Friday, December 31, 2010

Understanding amino acid metabolism

Chemical processes by which amino acids are either synthesized or are broken down and are used for energy in the body.
Amino acid synthesis is important because approximately half of the different amino acids used as PROTEIN building blocks can be made from CARBOHYDRATES.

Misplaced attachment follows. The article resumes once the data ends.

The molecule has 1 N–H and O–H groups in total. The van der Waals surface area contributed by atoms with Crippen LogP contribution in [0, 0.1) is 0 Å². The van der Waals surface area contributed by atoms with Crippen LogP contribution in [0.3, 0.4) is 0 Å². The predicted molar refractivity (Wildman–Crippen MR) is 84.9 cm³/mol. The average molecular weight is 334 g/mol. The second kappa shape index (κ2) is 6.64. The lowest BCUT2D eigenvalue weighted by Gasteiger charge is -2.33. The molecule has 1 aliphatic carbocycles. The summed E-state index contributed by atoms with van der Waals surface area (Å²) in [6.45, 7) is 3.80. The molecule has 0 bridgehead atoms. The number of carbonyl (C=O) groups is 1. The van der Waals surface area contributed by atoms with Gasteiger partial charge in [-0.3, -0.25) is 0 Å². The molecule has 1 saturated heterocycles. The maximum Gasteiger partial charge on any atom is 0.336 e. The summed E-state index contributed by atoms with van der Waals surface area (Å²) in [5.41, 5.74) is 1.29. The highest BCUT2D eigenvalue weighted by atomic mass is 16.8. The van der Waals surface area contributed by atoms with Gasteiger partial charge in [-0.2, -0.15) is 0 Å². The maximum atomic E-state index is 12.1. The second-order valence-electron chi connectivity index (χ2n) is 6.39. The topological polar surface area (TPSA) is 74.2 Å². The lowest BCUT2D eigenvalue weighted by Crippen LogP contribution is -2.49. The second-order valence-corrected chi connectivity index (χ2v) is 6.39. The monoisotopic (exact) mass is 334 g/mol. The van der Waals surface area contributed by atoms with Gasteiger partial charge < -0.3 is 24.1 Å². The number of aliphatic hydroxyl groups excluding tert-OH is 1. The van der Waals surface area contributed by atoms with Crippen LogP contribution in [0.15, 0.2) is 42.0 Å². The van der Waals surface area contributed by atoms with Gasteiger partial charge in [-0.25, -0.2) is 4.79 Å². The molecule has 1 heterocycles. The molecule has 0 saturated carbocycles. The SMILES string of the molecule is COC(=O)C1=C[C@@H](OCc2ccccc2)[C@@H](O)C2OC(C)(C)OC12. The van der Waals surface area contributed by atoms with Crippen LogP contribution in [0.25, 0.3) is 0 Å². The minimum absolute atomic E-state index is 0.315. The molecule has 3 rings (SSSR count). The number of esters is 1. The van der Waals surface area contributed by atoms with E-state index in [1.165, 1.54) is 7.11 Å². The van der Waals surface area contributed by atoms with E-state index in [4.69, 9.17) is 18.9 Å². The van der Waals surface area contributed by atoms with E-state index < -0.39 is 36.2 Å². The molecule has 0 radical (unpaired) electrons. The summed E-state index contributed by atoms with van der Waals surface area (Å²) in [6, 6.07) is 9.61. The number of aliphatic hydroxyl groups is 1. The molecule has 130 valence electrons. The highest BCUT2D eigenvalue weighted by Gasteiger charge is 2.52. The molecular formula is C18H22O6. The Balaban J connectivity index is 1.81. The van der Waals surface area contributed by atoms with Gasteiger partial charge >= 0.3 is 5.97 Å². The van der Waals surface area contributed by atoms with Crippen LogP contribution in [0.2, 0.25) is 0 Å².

Amino acids such as ALANINE, GLUTAMIC ACID, and GLUTAMINE made by the brain and MUSCLE help transport NITROGEN waste products via the bloodstream to the LIVER for disposal. When amino acids are degraded, the first step (transamination) releases nitrogen with the help of VITAMIN B6. The final nitrogen-containing waste product is UREA. The second step of amino acid degradation requires the oxidation of the carbon atoms of amino acids to produce ATP, the energy currency of cells. The waste product is CARBON DIOXIDE. An alternative route permits the liver to convert most amino acids to blood sugar (GLUCOSE) when the diet does not provide adequate carbohydrates that can be digested to glucose to fuel the brain. This process is called GLUCONEOGENESIS. HEME (the pigment of red blood cells), neurotransmitters (brain chemicals that carry nerve impulses), purines (building blocks of RNA and DNA), and HORMONES represent important amino acid derivatives.

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